Guest opinion: Reading before age 5 makes all the difference | PostIndependent.com

Guest opinion: Reading before age 5 makes all the difference

Rick Blauvelt

Rick Blauvelt
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Learning to read is an amazing achievement. Children enter the world with no knowledge of language, and within six or seven years, they are readers. For most children, the process begins long before kindergarten or primary school as they learn language, gain verbal skills, and build basic knowledge about words, sentences and the alphabet.

A large body of research confirms positive correlations between language development during the first five years of life and reading success later in life. A recent study at Stanford found that toddlers with more vocabulary – those who could immediately point to the correct item when asked – developed brains that literally processed information faster. It is easy to imagine a compounding impact. When a child hears more language and recognizes more words, her brain begins to process information faster and her learning accelerates. Similar studies have shown that children in low-verbal households can enter school two years behind in their language development, and that this lack of language starts to harm the child’s IQ.

Reading preparation begins at birth through positive verbal interaction with an emotionally invested parent or caregiver. A babbling child quickly discovers that utterances elicit a response from a parent, that communication reinforces emotional connections, that words identify things. Soon there is an understanding of simple concepts, activities, relationships and even an early awareness of self with the realization that “someone is responding to me.”

With these interactions, the brain builds neurological pathways that form the foundation for all future learning. From birth to age 5, the brain grows from 25 percent to 92 percent of adult size. It is the most rapid period of brain growth – a time when the brain is most receptive to new information. This helps explain why a 3-year-old child can learn a second language more readily than a 40-year-old. It also is the reason children struggle with reading and early success in school when they haven’t heard enough language in their first five years. As brain growth slows, it becomes more difficult to build those foundational pathways.

The path to success is both complex and simple. Children are born social and hard wired to crave positive interaction with their caregivers. A secure home environment with an abundance of verbal engagement is a key ingredient for language acquisition, healthy brain development and reading readiness. This environment is full of conversations, stories, songs, explorations, questions and books. It is simply finding the time to enjoy natural parent-child bonds.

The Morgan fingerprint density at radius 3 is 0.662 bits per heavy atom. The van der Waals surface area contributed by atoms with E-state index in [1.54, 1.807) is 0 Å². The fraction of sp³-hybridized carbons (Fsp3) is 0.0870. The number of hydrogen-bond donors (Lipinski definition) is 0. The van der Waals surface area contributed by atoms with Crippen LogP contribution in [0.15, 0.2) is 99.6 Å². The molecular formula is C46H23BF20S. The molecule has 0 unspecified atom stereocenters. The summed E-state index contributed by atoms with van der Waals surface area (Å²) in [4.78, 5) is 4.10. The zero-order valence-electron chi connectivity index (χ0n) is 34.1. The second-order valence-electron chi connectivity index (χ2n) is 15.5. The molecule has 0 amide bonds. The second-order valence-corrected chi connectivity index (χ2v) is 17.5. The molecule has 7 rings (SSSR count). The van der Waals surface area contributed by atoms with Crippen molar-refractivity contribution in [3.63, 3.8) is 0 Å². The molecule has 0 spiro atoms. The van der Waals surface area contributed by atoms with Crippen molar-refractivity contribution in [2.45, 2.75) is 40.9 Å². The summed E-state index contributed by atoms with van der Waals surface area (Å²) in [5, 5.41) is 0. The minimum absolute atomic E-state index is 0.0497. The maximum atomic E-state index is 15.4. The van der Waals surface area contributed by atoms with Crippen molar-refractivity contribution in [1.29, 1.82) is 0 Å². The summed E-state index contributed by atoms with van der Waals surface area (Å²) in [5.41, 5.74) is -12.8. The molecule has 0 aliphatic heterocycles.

But too often, it doesn’t happen. Some parents never had this behavior modeled for them as children. Others may be struggling due to economic hardships that allow little time or energy to engage their children often enough. Screens and technology have also distracted us and reduced direct engagement. There is nothing inherently wrong with TV or smartphones or tablets — except when they begin to significantly reduce a parent’s direct interaction with their 2-, 3- or 4-year-old. There is no substitute for positive parent interaction during these early years.

These are the issues we address at Raising A Reader Aspen to Parachute. We provide a weekly book bag and four storybooks to more than 2,000 local children through partnerships with preschool and kindergarten classrooms, Head Start, Yampah teen parent program, Preschool on Wheels and other child-care providers. Children take the books home for read-aloud time with family. At the end of each week, the books are returned and exchanged for another set.

For highly engaged families, the books strengthen home-school connections, provide parents with a friendly read-aloud reminder and reinforce a child’s excitement about books and learning. For families where verbal engagement is low or where books are unaffordable, Raising A Reader can become a lifeline to school readiness. Last year, the organization facilitated 50 small group sessions to help parents strengthen engagement activities at home.

When an 18-month-old is listening and responding to a story, she is absorbing the information required for communication and reading success. So is a 4-year-old cuddled up with Dad for another story, especially when there is time to laugh about a picture, guess the story’s ending or discuss a character’s feelings. It’s the same with singing, preparing a meal together and sitting down to talk about the child’s day. Homes full of language and love nurture a child’s brain connections, verbal skills and emotional health. It’s how great readers are made.

Rick Blauvelt is executive director of Raising A Reader Aspen to Parachute.


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